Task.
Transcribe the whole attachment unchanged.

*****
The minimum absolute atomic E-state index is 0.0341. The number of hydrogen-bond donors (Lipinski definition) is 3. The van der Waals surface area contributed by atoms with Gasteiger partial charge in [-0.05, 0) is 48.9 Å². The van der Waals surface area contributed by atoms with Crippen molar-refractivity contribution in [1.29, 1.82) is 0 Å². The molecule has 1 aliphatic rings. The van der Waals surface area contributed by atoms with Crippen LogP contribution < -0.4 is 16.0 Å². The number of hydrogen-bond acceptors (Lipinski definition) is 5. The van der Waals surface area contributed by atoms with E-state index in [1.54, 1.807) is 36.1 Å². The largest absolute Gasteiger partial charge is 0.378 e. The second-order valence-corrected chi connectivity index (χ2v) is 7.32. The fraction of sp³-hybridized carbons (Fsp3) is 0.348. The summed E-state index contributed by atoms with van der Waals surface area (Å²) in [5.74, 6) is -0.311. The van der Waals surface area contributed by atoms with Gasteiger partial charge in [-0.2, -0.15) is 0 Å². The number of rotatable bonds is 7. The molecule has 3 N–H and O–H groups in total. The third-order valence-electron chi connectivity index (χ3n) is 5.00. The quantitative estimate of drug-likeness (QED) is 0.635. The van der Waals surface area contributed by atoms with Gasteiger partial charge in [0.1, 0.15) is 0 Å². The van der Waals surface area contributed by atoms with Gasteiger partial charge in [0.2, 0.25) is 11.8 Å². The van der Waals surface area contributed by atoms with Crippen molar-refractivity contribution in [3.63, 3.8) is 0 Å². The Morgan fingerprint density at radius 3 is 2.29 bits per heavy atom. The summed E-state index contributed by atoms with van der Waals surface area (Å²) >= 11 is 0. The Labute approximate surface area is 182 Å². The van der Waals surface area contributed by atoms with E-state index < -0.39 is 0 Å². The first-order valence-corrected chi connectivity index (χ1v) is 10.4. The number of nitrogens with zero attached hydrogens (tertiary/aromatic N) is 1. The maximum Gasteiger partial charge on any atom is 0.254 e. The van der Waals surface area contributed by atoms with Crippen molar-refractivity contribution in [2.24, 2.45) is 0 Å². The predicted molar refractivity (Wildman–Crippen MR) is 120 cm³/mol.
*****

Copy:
The minimum absolute atomic E-state index is 0.0341. The number of hydrogen-bond donors (Lipinski definition) is 3. The van der Waals surface area contributed by atoms with Gasteiger partial charge in [-0.05, 0) is 48.9 Å². The van der Waals surface area contributed by atoms with Crippen molar-refractivity contribution in [1.29, 1.82) is 0 Å². The molecule has 1 aliphatic rings. The van der Waals surface area contributed by atoms with Crippen LogP contribution < -0.4 is 16.0 Å². The number of hydrogen-bond acceptors (Lipinski definition) is 5. The van der Waals surface area contributed by atoms with E-state index in [1.54, 1.807) is 36.1 Å². The largest absolute Gasteiger partial charge is 0.378 e. The second-order valence-corrected chi connectivity index (χ2v) is 7.32. The fraction of sp³-hybridized carbons (Fsp3) is 0.348. The summed E-state index contributed by atoms with van der Waals surface area (Å²) in [5.74, 6) is -0.311. The van der Waals surface area contributed by atoms with Gasteiger partial charge in [-0.2, -0.15) is 0 Å². The number of rotatable bonds is 7. The molecule has 3 N–H and O–H groups in total. The third-order valence-electron chi connectivity index (χ3n) is 5.00. The quantitative estimate of drug-likeness (QED) is 0.635. The van der Waals surface area contributed by atoms with Gasteiger partial charge in [0.1, 0.15) is 0 Å². The van der Waals surface area contributed by atoms with Gasteiger partial charge in [0.2, 0.25) is 11.8 Å². The van der Waals surface area contributed by atoms with Crippen molar-refractivity contribution in [3.63, 3.8) is 0 Å². The Morgan fingerprint density at radius 3 is 2.29 bits per heavy atom. The summed E-state index contributed by atoms with van der Waals surface area (Å²) >= 11 is 0. The Labute approximate surface area is 182 Å². The van der Waals surface area contributed by atoms with E-state index < -0.39 is 0 Å². The first-order valence-corrected chi connectivity index (χ1v) is 10.4. The number of nitrogens with zero attached hydrogens (tertiary/aromatic N) is 1. The maximum Gasteiger partial charge on any atom is 0.254 e. The van der Waals surface area contributed by atoms with Crippen molar-refractivity contribution in [2.24, 2.45) is 0 Å². The predicted molar refractivity (Wildman–Crippen MR) is 120 cm³/mol.